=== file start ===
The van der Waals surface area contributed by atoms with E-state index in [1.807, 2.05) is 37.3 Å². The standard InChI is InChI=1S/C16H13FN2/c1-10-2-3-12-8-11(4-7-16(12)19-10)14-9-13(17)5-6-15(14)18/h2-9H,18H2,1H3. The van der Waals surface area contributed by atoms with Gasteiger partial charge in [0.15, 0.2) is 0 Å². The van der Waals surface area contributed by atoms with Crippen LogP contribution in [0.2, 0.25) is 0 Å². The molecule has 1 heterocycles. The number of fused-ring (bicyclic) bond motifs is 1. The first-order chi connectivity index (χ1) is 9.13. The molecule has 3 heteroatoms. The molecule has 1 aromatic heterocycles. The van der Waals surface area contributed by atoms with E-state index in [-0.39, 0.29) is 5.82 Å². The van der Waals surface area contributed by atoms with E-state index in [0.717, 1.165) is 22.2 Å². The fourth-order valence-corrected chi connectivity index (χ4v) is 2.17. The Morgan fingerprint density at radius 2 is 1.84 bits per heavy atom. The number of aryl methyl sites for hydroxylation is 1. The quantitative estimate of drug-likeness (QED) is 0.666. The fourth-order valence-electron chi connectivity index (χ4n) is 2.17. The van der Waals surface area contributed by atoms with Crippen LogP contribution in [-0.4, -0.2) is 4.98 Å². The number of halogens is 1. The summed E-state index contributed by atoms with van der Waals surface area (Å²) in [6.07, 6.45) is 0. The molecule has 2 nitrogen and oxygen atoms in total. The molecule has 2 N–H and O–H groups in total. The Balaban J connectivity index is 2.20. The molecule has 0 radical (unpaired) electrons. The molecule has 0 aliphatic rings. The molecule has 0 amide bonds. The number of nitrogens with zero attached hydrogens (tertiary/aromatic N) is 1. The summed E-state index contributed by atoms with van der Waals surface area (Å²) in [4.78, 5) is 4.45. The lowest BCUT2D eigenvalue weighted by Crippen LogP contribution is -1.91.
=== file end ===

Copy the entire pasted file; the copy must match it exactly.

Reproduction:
The van der Waals surface area contributed by atoms with E-state index in [1.807, 2.05) is 37.3 Å². The standard InChI is InChI=1S/C16H13FN2/c1-10-2-3-12-8-11(4-7-16(12)19-10)14-9-13(17)5-6-15(14)18/h2-9H,18H2,1H3. The van der Waals surface area contributed by atoms with Gasteiger partial charge in [0.15, 0.2) is 0 Å². The van der Waals surface area contributed by atoms with Crippen LogP contribution in [0.2, 0.25) is 0 Å². The molecule has 1 heterocycles. The number of fused-ring (bicyclic) bond motifs is 1. The first-order chi connectivity index (χ1) is 9.13. The molecule has 3 heteroatoms. The molecule has 1 aromatic heterocycles. The van der Waals surface area contributed by atoms with E-state index in [-0.39, 0.29) is 5.82 Å². The van der Waals surface area contributed by atoms with E-state index in [0.717, 1.165) is 22.2 Å². The fourth-order valence-corrected chi connectivity index (χ4v) is 2.17. The Morgan fingerprint density at radius 2 is 1.84 bits per heavy atom. The number of aryl methyl sites for hydroxylation is 1. The quantitative estimate of drug-likeness (QED) is 0.666. The fourth-order valence-electron chi connectivity index (χ4n) is 2.17. The van der Waals surface area contributed by atoms with Crippen LogP contribution in [-0.4, -0.2) is 4.98 Å². The number of halogens is 1. The summed E-state index contributed by atoms with van der Waals surface area (Å²) in [6.07, 6.45) is 0. The molecule has 2 nitrogen and oxygen atoms in total. The molecule has 2 N–H and O–H groups in total. The Balaban J connectivity index is 2.20. The molecule has 0 radical (unpaired) electrons. The molecule has 0 aliphatic rings. The molecule has 0 amide bonds. The number of nitrogens with zero attached hydrogens (tertiary/aromatic N) is 1. The summed E-state index contributed by atoms with van der Waals surface area (Å²) in [4.78, 5) is 4.45. The lowest BCUT2D eigenvalue weighted by Crippen LogP contribution is -1.91.